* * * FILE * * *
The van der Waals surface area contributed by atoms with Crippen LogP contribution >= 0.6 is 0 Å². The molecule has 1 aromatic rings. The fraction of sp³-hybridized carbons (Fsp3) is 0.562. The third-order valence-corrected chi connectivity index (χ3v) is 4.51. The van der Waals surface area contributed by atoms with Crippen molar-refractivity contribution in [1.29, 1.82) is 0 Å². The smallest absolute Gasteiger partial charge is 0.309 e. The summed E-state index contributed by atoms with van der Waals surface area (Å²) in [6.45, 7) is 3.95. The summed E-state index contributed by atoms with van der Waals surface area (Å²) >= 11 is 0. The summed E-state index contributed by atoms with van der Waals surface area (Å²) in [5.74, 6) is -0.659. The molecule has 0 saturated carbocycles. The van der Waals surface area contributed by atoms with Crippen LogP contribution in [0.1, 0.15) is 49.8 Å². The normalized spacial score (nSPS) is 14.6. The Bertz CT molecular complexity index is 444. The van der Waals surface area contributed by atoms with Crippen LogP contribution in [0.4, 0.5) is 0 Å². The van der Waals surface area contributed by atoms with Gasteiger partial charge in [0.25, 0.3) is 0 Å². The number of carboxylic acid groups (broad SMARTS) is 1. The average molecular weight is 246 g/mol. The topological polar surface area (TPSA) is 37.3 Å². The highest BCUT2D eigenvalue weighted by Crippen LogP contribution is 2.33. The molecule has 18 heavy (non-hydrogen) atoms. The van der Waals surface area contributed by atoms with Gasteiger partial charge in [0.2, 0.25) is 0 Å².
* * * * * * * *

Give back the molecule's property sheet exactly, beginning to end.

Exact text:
The van der Waals surface area contributed by atoms with Crippen LogP contribution >= 0.6 is 0 Å². The molecule has 1 aromatic rings. The fraction of sp³-hybridized carbons (Fsp3) is 0.562. The third-order valence-corrected chi connectivity index (χ3v) is 4.51. The van der Waals surface area contributed by atoms with Crippen molar-refractivity contribution in [1.29, 1.82) is 0 Å². The smallest absolute Gasteiger partial charge is 0.309 e. The summed E-state index contributed by atoms with van der Waals surface area (Å²) in [6.45, 7) is 3.95. The summed E-state index contributed by atoms with van der Waals surface area (Å²) >= 11 is 0. The summed E-state index contributed by atoms with van der Waals surface area (Å²) in [5.74, 6) is -0.659. The molecule has 0 saturated carbocycles. The van der Waals surface area contributed by atoms with Crippen LogP contribution in [0.1, 0.15) is 49.8 Å². The normalized spacial score (nSPS) is 14.6. The Bertz CT molecular complexity index is 444. The van der Waals surface area contributed by atoms with Crippen LogP contribution in [0.4, 0.5) is 0 Å². The van der Waals surface area contributed by atoms with Gasteiger partial charge in [0.25, 0.3) is 0 Å². The number of carboxylic acid groups (broad SMARTS) is 1. The average molecular weight is 246 g/mol. The topological polar surface area (TPSA) is 37.3 Å². The highest BCUT2D eigenvalue weighted by Crippen LogP contribution is 2.33. The molecule has 18 heavy (non-hydrogen) atoms. The van der Waals surface area contributed by atoms with Gasteiger partial charge in [0.2, 0.25) is 0 Å².